It sounds like a scene from 24: A terrorist group gets a hold of a nuclear bomb, places it in a cargo container, watches it being loaded on a tanker vessel, and waits for it to make the journey across the Atlantic to the U.S. It may arrive in any number of U.S. ports—say New York, New Orleans, or Baltimore. When it reaches its destination, someone gives the signal. Bam!—the U.S. is sent into a state of panic.
It may sound a bit far-fetched, probably because it is. Why would terrorists obtain a nuclear weapon only to let it out of their hands, to simply cross their fingers and hope it reaches its destination without being damaged or intercepted? Not only that, but most experts agree that a port is much more likely to be attacked by land than by sea.
Yet despite its implausibility, it’s exactly this type of scenario that has driven U.S. maritime security policy over the past several years.
Since, 2007 the Department of Homeland Security (DHS) has been under a mandate by Congress to scan 100 percent of U.S. bound maritime cargo by July 2012. In other words, Congress has required that each of the approximately 11.6 million maritime cargo security containers entering U.S. ports each year must be physically scanned.
Last July, a year out from the mandate’s implementation date, DHS made it clear that the 100 percent scanning mandate would not be met, a sentiment that was mirrored just this week in a hearing before the House Homeland Security Committee.
DHS Assistant Secretary for Policy David Heyman ultimately proclaimed that DHS is “continuing to operate under the law.” Yet he also explained that DHS currently scans only about 5 percent of inbound cargo due to restrictions in foreign cooperation and port capacity.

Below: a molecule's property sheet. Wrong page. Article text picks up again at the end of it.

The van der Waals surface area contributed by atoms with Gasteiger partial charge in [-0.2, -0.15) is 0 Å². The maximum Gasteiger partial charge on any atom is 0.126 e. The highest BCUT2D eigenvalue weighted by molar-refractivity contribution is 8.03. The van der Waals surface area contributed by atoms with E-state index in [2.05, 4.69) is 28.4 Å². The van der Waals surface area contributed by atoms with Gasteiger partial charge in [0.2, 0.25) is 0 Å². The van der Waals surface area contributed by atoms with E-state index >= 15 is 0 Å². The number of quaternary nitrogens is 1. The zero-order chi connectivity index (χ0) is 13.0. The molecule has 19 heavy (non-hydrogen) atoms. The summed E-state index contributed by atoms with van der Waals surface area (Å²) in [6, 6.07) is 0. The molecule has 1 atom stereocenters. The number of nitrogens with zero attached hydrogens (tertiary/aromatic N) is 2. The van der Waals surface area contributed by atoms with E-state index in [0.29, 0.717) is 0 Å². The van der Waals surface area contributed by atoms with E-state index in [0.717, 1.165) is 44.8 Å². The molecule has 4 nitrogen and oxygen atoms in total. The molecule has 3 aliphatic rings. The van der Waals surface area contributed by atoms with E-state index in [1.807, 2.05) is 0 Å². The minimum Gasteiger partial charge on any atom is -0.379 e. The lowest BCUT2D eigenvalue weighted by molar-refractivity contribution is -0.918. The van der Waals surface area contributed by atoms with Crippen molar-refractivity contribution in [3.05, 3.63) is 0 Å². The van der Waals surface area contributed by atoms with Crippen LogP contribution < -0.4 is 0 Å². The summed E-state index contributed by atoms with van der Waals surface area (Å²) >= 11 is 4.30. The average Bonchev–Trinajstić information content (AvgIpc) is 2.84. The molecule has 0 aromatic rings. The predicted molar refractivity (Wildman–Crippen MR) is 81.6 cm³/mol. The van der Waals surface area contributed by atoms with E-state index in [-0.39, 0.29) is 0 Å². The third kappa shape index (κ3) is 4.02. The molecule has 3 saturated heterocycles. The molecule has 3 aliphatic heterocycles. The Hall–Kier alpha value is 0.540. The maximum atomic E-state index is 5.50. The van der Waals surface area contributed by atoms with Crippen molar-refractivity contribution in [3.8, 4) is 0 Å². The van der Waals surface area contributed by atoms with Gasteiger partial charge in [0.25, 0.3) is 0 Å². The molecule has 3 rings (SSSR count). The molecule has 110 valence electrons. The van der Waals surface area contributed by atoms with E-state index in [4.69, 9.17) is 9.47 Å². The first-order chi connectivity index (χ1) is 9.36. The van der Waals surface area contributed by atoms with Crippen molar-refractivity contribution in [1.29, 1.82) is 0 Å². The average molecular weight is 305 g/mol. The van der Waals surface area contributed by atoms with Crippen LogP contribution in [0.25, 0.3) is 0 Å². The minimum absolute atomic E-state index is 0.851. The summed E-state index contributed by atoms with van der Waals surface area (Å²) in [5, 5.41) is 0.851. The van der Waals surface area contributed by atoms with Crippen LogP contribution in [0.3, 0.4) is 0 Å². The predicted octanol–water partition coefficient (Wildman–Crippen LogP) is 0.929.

Instead, DHS has turned to a risk-based approach to maritime cargo security. And, as Customs and Border Protection (CBP) Acting Assistant Commissioner Kevin McAleenan explained, in fiscal year 2011, CBP scanned 96 percent of high-risk cargo. In doing so, they have never discovered an explosive or nuclear device.
While some were quick to criticize the remaining 4 percent that was left unscanned, DHS should instead be applauded for taking a step in the right direction. Scanning 100 percent of cargo does little more than give the illusion of 100 percent security. The reality is that no scanning system will ever be perfect.
Rather than taking a blanket approach to cargo security, using a risk-based approach allows DHS to analyze cargo attributes, such as contents and origin of the cargo container, to single out high-risk cargo for further inspection.
Kudos to DHS for recognizing the realities of the maritime supply chain. Now if only Congress would follow suit.